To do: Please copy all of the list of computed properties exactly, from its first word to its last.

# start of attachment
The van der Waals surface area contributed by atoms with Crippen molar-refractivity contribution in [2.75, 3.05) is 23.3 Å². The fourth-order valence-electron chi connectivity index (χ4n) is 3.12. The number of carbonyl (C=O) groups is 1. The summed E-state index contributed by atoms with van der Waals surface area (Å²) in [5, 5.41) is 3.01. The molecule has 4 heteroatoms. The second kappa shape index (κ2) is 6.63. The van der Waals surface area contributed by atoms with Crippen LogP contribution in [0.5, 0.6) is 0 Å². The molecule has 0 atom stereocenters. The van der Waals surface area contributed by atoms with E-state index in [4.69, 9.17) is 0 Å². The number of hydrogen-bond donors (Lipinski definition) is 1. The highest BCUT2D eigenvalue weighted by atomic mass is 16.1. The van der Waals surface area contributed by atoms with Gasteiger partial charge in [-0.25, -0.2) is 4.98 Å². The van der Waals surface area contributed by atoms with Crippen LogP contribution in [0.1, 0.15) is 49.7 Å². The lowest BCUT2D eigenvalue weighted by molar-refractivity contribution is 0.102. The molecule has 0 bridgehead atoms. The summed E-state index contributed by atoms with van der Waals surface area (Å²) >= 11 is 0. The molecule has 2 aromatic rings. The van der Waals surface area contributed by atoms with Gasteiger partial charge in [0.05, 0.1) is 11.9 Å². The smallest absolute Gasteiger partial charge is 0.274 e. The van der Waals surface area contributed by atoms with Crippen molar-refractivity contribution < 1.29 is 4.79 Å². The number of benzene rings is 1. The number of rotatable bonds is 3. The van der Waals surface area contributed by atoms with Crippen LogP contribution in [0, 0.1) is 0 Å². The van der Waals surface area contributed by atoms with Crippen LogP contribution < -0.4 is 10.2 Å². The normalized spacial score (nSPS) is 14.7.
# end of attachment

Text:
The van der Waals surface area contributed by atoms with Crippen molar-refractivity contribution in [2.75, 3.05) is 23.3 Å². The fourth-order valence-electron chi connectivity index (χ4n) is 3.12. The number of carbonyl (C=O) groups is 1. The summed E-state index contributed by atoms with van der Waals surface area (Å²) in [5, 5.41) is 3.01. The molecule has 4 heteroatoms. The second kappa shape index (κ2) is 6.63. The van der Waals surface area contributed by atoms with Crippen LogP contribution in [0.5, 0.6) is 0 Å². The molecule has 0 atom stereocenters. The van der Waals surface area contributed by atoms with E-state index in [4.69, 9.17) is 0 Å². The number of hydrogen-bond donors (Lipinski definition) is 1. The highest BCUT2D eigenvalue weighted by atomic mass is 16.1. The van der Waals surface area contributed by atoms with Gasteiger partial charge in [-0.25, -0.2) is 4.98 Å². The van der Waals surface area contributed by atoms with Crippen LogP contribution in [0.1, 0.15) is 49.7 Å². The lowest BCUT2D eigenvalue weighted by molar-refractivity contribution is 0.102. The molecule has 0 bridgehead atoms. The summed E-state index contributed by atoms with van der Waals surface area (Å²) >= 11 is 0. The molecule has 2 aromatic rings. The van der Waals surface area contributed by atoms with Gasteiger partial charge in [0.05, 0.1) is 11.9 Å². The smallest absolute Gasteiger partial charge is 0.274 e. The van der Waals surface area contributed by atoms with Crippen molar-refractivity contribution < 1.29 is 4.79 Å². The number of benzene rings is 1. The number of rotatable bonds is 3. The van der Waals surface area contributed by atoms with Crippen LogP contribution in [0, 0.1) is 0 Å². The van der Waals surface area contributed by atoms with Crippen LogP contribution < -0.4 is 10.2 Å². The normalized spacial score (nSPS) is 14.7.